Next up is another two concepts that often has trainers or trainees confused or arguing. The debate of slow and moderate cardio versus balls to the walls HIIT (high intensity interval training) cardio or HIRT (high intensity resistance training circuits) for goal attainment is one that I’m sure will not die anytime soon. If you are looking for performance enhancement, fat loss and muscle retention, HIIT and HIRT seem to be the surefire winner. Does this mean that slow or moderate cardio should be demolished? Absolutely not. If you or your clients have joint issues, injuries or an already stressful lifestyle plus hit the weights with good intensity, further adding to the already high levels of stress with HIIT/HIRT can make them feel rundown, sick and even make them lose muscle and gain fat over time. Some people just cannot get the physiological response safely with certain types of activities.
Slow to moderate cardio work is a great tool for not only burning off some calories, because they DO ultimately count in terms of fat loss, but it also serves as a mental stimulator and a form of movement meditation for some, as well as it helping your clients to recover from their training. Neither form of cardio should be relied on solely or dismissed as they can greatly compliment each other.
There are so many methods of training, schools of thought that many will waste time arguing on. Having an open mind to various protocols and seeing them for what they are as well as the potential within the methods, will greatly enhance your ability to help your clients and yourself. If you are looking to improve at a sport, you will want to become efficient in movements, neurological and physiological aspects, but if you are looking to just have some fun with training to be healthy, fit and maybe shed some fat, you will want to be inefficient.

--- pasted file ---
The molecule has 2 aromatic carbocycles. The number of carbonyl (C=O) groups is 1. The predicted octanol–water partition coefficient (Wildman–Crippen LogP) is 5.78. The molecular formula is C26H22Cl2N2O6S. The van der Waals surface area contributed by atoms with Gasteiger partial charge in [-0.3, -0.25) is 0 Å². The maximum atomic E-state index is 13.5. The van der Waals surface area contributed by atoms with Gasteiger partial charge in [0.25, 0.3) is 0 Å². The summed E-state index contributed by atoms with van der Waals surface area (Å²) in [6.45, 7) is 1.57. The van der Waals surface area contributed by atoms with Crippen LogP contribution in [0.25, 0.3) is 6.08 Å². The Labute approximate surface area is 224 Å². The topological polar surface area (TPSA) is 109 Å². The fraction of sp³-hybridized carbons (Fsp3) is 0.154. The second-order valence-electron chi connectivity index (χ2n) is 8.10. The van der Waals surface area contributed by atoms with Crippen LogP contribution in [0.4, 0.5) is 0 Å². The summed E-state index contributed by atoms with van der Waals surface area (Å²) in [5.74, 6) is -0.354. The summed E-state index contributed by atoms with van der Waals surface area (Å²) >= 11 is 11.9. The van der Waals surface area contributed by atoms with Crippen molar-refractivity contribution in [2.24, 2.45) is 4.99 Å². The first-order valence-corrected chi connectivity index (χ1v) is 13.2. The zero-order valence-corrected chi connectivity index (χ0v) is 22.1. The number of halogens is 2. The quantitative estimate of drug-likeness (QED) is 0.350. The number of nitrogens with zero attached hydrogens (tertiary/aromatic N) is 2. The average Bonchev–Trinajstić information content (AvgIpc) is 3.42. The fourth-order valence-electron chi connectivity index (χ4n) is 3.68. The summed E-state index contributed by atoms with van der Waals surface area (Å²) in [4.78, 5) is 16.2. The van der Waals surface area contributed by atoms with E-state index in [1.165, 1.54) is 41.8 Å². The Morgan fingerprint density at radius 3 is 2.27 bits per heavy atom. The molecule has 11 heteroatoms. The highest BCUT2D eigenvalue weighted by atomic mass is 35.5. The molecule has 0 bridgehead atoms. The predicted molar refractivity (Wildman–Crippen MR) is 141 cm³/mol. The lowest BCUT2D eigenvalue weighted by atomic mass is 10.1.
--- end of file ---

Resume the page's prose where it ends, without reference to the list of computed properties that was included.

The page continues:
While I firmly believe in getting the basics down first, I am not here to dictate to you my opinions on your best ways to achieve goals and outcomes. I am just here to shed some light and make you think for yourself in an industry so filled with those wanting to lessen critical thinking for their own agendas. The main thing is to prevent injuries and to help make people better in their lives. This means finding the methods and modalities your clients enjoy and respond well to even if it goes against what some may say.
When it comes down to it, you want to continually educate yourself on all sides of an argument in terms of training methods. Don’t fall into the trap that you need to have yourself or your clients doing it all because it is the hot thing right now. There are far too many factors involved and it is supposed to be about making people better at life isn’t it? (Again, we are talking non-sport specific as that is a whole other game).
You must also remember that these are your clients so who should really be dictating your goals, programs and outcomes? You and your client that’s who! Find the fit for them based on what their lives, needs and bodies can do and handle, yourself included. Do what makes you and/or your peeps happy, healthy and feeling good. Don’t tell them, educate them. Help lead them. To that there is not argument.